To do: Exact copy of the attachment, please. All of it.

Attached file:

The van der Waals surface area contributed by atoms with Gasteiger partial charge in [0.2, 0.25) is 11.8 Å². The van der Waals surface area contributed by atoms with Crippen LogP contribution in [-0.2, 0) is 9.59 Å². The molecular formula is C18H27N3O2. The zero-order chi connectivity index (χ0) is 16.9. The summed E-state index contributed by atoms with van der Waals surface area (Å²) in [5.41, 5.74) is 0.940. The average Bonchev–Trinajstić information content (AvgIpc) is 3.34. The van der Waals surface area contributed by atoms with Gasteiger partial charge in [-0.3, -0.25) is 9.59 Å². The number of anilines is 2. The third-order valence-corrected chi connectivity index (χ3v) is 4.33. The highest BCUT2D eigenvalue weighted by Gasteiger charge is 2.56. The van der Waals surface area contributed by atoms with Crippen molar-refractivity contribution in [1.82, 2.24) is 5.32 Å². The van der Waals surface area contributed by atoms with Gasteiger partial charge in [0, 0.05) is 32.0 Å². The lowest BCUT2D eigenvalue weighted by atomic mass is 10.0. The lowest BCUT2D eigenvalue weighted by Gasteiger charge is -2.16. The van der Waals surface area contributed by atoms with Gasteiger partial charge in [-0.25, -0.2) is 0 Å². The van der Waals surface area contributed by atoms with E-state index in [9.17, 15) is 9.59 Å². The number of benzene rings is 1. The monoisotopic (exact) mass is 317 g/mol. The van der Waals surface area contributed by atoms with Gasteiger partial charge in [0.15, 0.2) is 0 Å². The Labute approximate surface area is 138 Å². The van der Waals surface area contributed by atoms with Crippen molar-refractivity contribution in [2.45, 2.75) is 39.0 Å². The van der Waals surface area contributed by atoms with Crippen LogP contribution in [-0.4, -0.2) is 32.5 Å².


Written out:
The van der Waals surface area contributed by atoms with Gasteiger partial charge in [0.2, 0.25) is 11.8 Å². The van der Waals surface area contributed by atoms with Crippen LogP contribution in [-0.2, 0) is 9.59 Å². The molecular formula is C18H27N3O2. The zero-order chi connectivity index (χ0) is 16.9. The summed E-state index contributed by atoms with van der Waals surface area (Å²) in [5.41, 5.74) is 0.940. The average Bonchev–Trinajstić information content (AvgIpc) is 3.34. The van der Waals surface area contributed by atoms with Gasteiger partial charge in [-0.3, -0.25) is 9.59 Å². The number of anilines is 2. The third-order valence-corrected chi connectivity index (χ3v) is 4.33. The highest BCUT2D eigenvalue weighted by Gasteiger charge is 2.56. The van der Waals surface area contributed by atoms with Crippen molar-refractivity contribution in [1.82, 2.24) is 5.32 Å². The van der Waals surface area contributed by atoms with Gasteiger partial charge in [0, 0.05) is 32.0 Å². The lowest BCUT2D eigenvalue weighted by atomic mass is 10.0. The lowest BCUT2D eigenvalue weighted by Gasteiger charge is -2.16. The van der Waals surface area contributed by atoms with Gasteiger partial charge in [-0.25, -0.2) is 0 Å². The van der Waals surface area contributed by atoms with E-state index in [9.17, 15) is 9.59 Å². The number of benzene rings is 1. The monoisotopic (exact) mass is 317 g/mol. The van der Waals surface area contributed by atoms with Gasteiger partial charge in [0.15, 0.2) is 0 Å². The Labute approximate surface area is 138 Å². The van der Waals surface area contributed by atoms with Crippen molar-refractivity contribution in [2.45, 2.75) is 39.0 Å². The van der Waals surface area contributed by atoms with Crippen LogP contribution in [-0.4, -0.2) is 32.5 Å².